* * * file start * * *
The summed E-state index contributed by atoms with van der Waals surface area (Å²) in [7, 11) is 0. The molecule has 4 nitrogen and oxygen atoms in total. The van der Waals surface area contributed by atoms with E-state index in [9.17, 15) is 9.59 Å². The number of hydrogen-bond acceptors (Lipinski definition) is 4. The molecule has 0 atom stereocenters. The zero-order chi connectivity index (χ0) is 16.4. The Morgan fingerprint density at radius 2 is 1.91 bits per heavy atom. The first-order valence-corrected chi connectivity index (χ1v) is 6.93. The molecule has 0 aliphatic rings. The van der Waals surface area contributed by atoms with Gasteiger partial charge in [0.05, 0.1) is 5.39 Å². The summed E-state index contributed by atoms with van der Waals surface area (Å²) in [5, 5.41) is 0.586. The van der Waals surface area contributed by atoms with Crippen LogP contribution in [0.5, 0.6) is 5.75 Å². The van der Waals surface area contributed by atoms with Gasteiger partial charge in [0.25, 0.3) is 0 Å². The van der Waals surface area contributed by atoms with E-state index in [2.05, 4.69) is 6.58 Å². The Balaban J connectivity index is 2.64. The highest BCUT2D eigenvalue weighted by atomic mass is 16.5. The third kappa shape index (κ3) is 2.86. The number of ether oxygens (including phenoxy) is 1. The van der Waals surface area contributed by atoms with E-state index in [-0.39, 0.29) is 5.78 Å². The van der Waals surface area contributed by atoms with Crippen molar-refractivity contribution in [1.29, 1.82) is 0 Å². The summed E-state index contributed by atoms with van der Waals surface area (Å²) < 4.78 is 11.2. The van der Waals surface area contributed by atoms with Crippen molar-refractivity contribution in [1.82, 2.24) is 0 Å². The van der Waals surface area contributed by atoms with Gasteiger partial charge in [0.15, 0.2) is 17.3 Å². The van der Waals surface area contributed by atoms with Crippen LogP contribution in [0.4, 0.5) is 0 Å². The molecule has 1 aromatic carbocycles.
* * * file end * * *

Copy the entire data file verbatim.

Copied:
The summed E-state index contributed by atoms with van der Waals surface area (Å²) in [7, 11) is 0. The molecule has 4 nitrogen and oxygen atoms in total. The van der Waals surface area contributed by atoms with E-state index in [9.17, 15) is 9.59 Å². The number of hydrogen-bond acceptors (Lipinski definition) is 4. The molecule has 0 atom stereocenters. The zero-order chi connectivity index (χ0) is 16.4. The Morgan fingerprint density at radius 2 is 1.91 bits per heavy atom. The first-order valence-corrected chi connectivity index (χ1v) is 6.93. The molecule has 0 aliphatic rings. The van der Waals surface area contributed by atoms with Gasteiger partial charge in [0.05, 0.1) is 5.39 Å². The summed E-state index contributed by atoms with van der Waals surface area (Å²) in [5, 5.41) is 0.586. The van der Waals surface area contributed by atoms with Crippen LogP contribution in [0.5, 0.6) is 5.75 Å². The van der Waals surface area contributed by atoms with Gasteiger partial charge in [0.25, 0.3) is 0 Å². The van der Waals surface area contributed by atoms with E-state index in [2.05, 4.69) is 6.58 Å². The Balaban J connectivity index is 2.64. The highest BCUT2D eigenvalue weighted by atomic mass is 16.5. The third kappa shape index (κ3) is 2.86. The number of ether oxygens (including phenoxy) is 1. The van der Waals surface area contributed by atoms with E-state index in [-0.39, 0.29) is 5.78 Å². The van der Waals surface area contributed by atoms with Crippen molar-refractivity contribution in [1.29, 1.82) is 0 Å². The summed E-state index contributed by atoms with van der Waals surface area (Å²) < 4.78 is 11.2. The van der Waals surface area contributed by atoms with Crippen molar-refractivity contribution in [1.82, 2.24) is 0 Å². The van der Waals surface area contributed by atoms with Gasteiger partial charge in [0.15, 0.2) is 17.3 Å². The van der Waals surface area contributed by atoms with Crippen LogP contribution in [0.4, 0.5) is 0 Å². The molecule has 1 aromatic carbocycles.